Send to

Choose Destination
Hypertension. 2003 Jan;41(1):143-8.

A diffusible substance(s) mediates endothelium-dependent contractions in the aorta of SHR.

Author information

Jiangsu Province Hospital, First Affiliated Hospital of Nanjing Medical University, Nanjing, Peoples Republic of China.


A modified bioassay system was designed to demonstrate the diffusible nature of endothelium-derived contracting factor(s) released by acetylcholine in the aorta of spontaneously hypertensive rat. In "sandwich"-like layered preparation, isometric tension was recorded from a bioassay strip (without endothelium) in the presence of N(G)-nitro-L-arginine and tetrahydrobiopterin to selectively potentiate endothelium-dependent contractions. A donor strip (with or without endothelium) was stitched on the bioassay tissue so that it did not directly contribute to the recorded contractions. Acetylcholine induced contractions that occurred only when the donor strip was with endothelium. Superoxide dismutase did not affect but catalase and the combination of superoxide dismutase plus catalase significantly decreased the endothelium-dependent contraction. The contractions in the layered preparations were abolished when the donor strip with endothelium was treated previously with valeryl salicylate, an irreversible cyclooxygenase-1 inhibitor, but remained unaffected when the bioassay strip was treated with the compound. Previous treatment of the bioassay strip alone with S 18886 abolished the contractile response, whereas treatment of the donor strip with endothelium by the selective TP receptor antagonist only produced a moderate inhibition. These results indicate that in the aorta of spontaneously hypertensive rats, endothelium-dependent contractions to acetylcholine involve a diffusible substance(s) released by the endothelium. The production of this contracting factor(s) requires the activation of endothelial cyclooxygenase-1, and its action the activation of TP receptors on the vascular smooth muscle cells.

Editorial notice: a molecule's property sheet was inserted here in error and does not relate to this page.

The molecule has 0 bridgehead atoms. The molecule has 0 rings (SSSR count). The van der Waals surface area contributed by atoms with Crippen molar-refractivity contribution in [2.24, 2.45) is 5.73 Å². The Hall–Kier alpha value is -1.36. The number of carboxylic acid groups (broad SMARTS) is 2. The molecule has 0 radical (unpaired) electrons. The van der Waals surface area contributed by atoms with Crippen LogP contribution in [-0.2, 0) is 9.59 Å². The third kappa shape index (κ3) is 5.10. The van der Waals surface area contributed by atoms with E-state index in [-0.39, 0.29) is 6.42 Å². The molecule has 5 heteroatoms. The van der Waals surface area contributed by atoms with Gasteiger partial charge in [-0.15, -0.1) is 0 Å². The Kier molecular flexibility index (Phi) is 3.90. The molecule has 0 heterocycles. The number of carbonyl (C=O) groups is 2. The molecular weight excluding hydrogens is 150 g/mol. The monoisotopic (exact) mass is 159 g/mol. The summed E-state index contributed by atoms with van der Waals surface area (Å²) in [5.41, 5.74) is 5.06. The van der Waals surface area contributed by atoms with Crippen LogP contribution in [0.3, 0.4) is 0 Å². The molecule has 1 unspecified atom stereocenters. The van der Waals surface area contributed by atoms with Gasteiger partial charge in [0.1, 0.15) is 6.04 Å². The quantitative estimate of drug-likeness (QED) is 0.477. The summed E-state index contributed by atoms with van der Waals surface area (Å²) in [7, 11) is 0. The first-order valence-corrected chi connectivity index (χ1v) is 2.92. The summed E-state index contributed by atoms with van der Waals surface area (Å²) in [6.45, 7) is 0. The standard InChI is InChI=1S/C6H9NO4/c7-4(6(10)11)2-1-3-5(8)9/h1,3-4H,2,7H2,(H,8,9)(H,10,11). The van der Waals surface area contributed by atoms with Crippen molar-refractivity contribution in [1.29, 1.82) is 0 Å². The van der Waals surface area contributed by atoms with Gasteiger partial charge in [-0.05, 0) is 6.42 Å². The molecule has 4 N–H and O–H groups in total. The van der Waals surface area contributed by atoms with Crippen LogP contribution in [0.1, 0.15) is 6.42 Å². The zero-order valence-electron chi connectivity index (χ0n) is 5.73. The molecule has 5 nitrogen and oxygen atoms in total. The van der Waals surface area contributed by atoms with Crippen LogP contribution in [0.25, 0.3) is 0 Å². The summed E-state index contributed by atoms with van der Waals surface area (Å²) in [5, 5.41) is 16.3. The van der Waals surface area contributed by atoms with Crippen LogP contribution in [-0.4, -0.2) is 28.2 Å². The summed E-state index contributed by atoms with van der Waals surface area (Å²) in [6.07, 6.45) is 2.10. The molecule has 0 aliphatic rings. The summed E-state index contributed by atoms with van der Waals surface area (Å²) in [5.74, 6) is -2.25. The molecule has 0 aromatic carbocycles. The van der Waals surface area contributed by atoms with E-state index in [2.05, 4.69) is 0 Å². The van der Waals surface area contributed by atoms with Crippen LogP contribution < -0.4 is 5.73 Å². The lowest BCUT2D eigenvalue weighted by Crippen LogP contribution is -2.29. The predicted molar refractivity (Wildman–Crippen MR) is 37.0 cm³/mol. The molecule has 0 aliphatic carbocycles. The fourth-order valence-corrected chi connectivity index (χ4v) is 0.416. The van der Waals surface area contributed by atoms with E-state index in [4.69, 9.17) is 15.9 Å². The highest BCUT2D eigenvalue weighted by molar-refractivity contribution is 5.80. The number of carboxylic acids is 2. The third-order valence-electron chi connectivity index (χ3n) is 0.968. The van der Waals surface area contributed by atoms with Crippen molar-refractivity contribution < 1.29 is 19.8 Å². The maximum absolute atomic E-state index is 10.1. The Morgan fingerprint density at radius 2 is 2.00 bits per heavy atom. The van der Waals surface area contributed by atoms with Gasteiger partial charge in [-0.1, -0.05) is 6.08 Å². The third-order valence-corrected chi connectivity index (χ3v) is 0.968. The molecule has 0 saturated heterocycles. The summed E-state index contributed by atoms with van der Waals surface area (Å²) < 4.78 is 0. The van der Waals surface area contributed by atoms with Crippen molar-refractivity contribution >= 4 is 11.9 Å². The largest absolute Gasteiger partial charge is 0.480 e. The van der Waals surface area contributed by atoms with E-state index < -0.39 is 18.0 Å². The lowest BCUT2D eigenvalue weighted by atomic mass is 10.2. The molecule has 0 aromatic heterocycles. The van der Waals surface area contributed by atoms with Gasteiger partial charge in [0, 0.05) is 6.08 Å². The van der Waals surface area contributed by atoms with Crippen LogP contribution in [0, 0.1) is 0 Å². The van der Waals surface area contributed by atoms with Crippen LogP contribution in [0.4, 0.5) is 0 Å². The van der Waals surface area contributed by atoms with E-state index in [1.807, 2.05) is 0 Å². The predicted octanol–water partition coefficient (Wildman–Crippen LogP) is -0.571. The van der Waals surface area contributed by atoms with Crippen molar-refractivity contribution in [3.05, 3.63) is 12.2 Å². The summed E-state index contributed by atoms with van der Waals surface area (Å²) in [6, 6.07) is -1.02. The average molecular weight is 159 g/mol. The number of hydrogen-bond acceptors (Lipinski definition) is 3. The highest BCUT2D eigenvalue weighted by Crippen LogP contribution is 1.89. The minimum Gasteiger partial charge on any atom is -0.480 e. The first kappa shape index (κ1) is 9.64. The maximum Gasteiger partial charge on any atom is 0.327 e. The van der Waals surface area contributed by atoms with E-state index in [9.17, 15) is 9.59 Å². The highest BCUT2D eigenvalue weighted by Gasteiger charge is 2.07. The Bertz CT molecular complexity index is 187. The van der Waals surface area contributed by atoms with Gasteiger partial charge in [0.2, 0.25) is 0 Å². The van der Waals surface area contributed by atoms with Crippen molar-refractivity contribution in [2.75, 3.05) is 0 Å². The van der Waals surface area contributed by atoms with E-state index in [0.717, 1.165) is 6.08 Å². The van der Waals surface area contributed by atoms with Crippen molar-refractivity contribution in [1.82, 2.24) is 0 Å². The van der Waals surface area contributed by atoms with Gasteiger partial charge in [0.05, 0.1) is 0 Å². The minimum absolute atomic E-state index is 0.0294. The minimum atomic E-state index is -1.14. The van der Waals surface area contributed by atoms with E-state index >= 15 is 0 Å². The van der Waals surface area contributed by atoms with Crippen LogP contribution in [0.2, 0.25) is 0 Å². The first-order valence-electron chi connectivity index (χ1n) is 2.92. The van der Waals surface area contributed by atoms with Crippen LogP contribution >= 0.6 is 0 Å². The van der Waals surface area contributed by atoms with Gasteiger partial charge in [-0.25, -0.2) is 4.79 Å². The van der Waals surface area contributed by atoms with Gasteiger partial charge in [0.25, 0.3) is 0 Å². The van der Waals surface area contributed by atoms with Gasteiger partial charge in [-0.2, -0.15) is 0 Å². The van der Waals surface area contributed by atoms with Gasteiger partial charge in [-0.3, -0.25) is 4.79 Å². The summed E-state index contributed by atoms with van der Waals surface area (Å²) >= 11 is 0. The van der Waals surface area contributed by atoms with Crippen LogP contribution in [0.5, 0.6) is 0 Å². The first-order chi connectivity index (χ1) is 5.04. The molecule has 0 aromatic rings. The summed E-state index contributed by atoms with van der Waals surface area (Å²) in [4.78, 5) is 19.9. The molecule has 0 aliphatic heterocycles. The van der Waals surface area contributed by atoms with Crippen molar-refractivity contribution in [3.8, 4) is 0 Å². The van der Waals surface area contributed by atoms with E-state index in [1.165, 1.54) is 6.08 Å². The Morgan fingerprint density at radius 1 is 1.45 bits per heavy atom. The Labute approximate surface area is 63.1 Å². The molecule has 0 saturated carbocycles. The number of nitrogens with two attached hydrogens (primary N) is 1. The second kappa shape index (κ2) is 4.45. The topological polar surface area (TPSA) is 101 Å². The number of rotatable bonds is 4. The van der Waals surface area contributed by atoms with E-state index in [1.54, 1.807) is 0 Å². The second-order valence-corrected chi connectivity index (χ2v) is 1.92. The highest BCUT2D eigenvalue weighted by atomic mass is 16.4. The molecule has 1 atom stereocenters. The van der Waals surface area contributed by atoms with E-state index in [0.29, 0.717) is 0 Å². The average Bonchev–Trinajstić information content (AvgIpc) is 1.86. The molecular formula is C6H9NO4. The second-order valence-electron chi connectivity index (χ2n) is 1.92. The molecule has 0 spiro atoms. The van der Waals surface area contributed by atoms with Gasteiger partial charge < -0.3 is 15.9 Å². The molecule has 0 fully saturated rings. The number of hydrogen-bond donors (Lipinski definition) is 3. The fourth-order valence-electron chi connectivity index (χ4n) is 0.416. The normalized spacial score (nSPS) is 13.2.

[Indexed for MEDLINE]

Supplemental Content

Full text links

Icon for Atypon
Loading ...
Support Center